BY BRIAN LIBBY
Chances are you've noticed Kevin Cavenaugh and his Guerrilla Development company's last project, the Fair-Haired Dumbbell office building, with its prominent location at Burnside and MLK and its wildly colorful mural-covered facade. It's also hard to miss some of Guerrilla's other recent projects, like The Zipper on Sandy Boulevard with its lenticular facade graphics or the Burnside Rocket, its red metal exterior including artist-painted window screens.
One associates Cavanaugh, who is trained as an architect but carved out a unique development career, with funky-festooned and boldly conceived projects that are as much creative experiments as business endeavors. His projects seem to make profits but that is, refreshingly, clearly not his only measure of success. Guerrilla Development often eschews buildings that rise to meet height limits in favor of something more intimate and iconoclastic, reminding us that it's a mistake to conflate density and height.
With that in mind, the developer's latest project, called Jolene's First Cousin, is visually quite tame. With frequent collaborator Brett Schulz as architect, the project is comprised of a pair of small two-story buildings sitting side by side in Southeast Portland's Creston-Kenilworth neighborhood south of Powell Boulevard and comprising just 6,500 square feet on a 50x100-foot lot, they seem to mostly recall a kind of neighborhood storefront vernacular that exists outside of the downtown core on boulevards and avenues acting as retail centers for otherwise residential neighborhoods. There are no arresting primarily colors and nothing too challenging about the forms.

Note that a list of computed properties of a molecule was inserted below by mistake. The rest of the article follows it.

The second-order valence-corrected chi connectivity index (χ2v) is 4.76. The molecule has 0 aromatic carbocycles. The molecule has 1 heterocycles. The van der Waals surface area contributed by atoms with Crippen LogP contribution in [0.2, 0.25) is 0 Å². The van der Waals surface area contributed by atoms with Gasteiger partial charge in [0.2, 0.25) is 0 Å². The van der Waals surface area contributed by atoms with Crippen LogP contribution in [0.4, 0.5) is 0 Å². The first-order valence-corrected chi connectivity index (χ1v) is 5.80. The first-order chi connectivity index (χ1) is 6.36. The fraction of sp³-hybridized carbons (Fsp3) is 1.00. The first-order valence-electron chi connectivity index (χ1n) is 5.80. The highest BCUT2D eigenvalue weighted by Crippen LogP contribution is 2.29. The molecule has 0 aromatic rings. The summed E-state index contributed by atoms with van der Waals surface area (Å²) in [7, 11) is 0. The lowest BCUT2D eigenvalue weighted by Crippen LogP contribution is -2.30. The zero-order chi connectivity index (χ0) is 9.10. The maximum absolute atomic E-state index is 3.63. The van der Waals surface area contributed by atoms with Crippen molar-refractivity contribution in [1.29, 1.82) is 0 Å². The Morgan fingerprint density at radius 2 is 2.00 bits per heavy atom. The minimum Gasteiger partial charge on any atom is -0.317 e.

Instead, Cavenaugh and Guerrilla are saving their boldness for the development approach and the social mission behind it, and the crowdfunding financing plan first utilized with the Fair-Haired Dumbbell (which inspired a popular New York Times story).
Quite simply, Jolene's First Cousin is a mixed-use affordable housing project that doesn't use a dime of public subsidy. Instead, this small development's 750-square foot market-rate apartments and the ground-floor retail are intended to privately subsidize eight micro-sized apartments with shared showers and kitchen — basically single room occupancy. Guerrilla sees this as a way for some homeless or nearly-homeless people to make the transition back into permanent housing and as catering an under-served market of renters, largely young people but potentially retirees as well, willing to trade square footage for a more centralized urban location.
Recently I visited Guerrilla Development's offices in its own New New Crusher Court building on Sandy Boulevard, where the Eighties songs playing throughout the office — Springsteen's "Dancing In The Dark" and The Pointer Sisters' "I'm So Excited"—seemed to express the developer's enthusiastic, iconoclastic approach to buildings. Following is a conversation with Cavenaugh and Guerrilla Development's Anna Mackay about Jolene's First Cousin and the broader vision it's part of.
Portland Architecture: Tell us about the concept behind Jolene’s First Cousin.
Mackay: The concept here is that it’s a mixed-use project combining market rate and this very inexpensive single room occupancy [housing] arrangement. The ground floor has three market units facing Gladstone Street and 28th Place. The second story of the north building has two market-rate one-bedroom apartments. The shared space on the ground floor is a shared kitchen, dining and living room. There is also an ADA-accessible unit on the ground floor. They share this courtyard. You head up the stairs and you have 10 additional bedrooms that are about 100 square feet apiece. They share showers, toilets, washer-dryers. In the rooms there is a sink, a bed, a desk, a closet.